The centerpiece of the All-College Honors Program is the thesis, and all Honors students must satisfactorily complete this requirement. Each thesis student follows a detailed thesis handbook, meets with the program director four times, and works closely with a faculty adviser throughout the semester to plan, draft, revise, and refine the written thesis, which must be at least 35 pages of text.
In addition to the preparation of the written document, which is evaluated by two rubrics, each student must defend his or her thesis, which showcases the student’s considerable accomplishment and provides another opportunity for evaluation. The defense is heard by the student’s adviser, a second reader, and a member of the Honors Advisory Committee. During the defense, each faculty member completes a different rubric that evaluates the quality of the student’s presentation, breadth of knowledge, ability to answer questions, and use of technology. Because the thesis and the thesis defense are evaluated by several faculty—sometimes as many as eight—the Honors thesis exercise provides ample evidence of the students’ sense of responsibility, knowledge, critical thinking skills, written expression, oral presentation skills, and integrity. From these multiple assessments, the Honors Program has consistently demonstrated that its students are highly motivated and skilled researchers, thinkers and presenters.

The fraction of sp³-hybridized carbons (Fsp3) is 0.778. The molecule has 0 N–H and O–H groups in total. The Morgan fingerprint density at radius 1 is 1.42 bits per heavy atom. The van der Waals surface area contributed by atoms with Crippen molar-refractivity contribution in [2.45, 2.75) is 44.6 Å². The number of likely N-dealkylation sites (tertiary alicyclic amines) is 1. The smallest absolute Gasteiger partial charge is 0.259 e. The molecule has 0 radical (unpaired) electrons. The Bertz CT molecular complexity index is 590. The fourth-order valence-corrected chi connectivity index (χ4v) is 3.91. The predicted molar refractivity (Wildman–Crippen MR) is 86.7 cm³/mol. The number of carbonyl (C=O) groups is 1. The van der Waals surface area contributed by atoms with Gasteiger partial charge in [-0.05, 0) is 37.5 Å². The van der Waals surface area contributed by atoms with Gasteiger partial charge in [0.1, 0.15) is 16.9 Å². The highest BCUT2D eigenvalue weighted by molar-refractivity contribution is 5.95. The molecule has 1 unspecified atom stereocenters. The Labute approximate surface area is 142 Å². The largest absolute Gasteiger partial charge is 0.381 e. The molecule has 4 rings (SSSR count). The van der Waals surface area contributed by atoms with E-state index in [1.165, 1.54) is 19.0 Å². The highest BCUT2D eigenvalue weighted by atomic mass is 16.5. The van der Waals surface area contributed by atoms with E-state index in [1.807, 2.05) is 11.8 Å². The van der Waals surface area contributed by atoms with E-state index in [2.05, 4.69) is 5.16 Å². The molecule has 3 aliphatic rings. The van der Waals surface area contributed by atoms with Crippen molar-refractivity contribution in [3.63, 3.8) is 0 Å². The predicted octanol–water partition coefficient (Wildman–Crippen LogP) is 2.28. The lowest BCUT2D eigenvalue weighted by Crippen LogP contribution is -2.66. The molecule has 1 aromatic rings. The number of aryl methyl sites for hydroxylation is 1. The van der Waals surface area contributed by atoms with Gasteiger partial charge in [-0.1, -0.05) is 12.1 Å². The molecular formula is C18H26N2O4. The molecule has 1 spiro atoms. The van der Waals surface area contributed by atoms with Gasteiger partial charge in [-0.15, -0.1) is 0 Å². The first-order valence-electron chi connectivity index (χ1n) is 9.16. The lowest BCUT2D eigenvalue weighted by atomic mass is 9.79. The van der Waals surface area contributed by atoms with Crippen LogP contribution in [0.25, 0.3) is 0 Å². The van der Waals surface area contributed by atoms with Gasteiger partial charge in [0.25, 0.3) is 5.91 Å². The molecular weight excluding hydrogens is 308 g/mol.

The aggregate data for Honors theses written in the fall, 2015, show that 85 percent “exceeded” standards, with a quarter of these receiving perfect scores. The top Honors thesis receives the Kristin M. Brady Award at the annual Honors banquet.
Pictured above: Liz Piotrowski ’16, Honors Student Board president and Honors Student Association president, accepted into SUNY Upstate Medical University
Submitted by: Sara Morris, associate vice president, academic affairs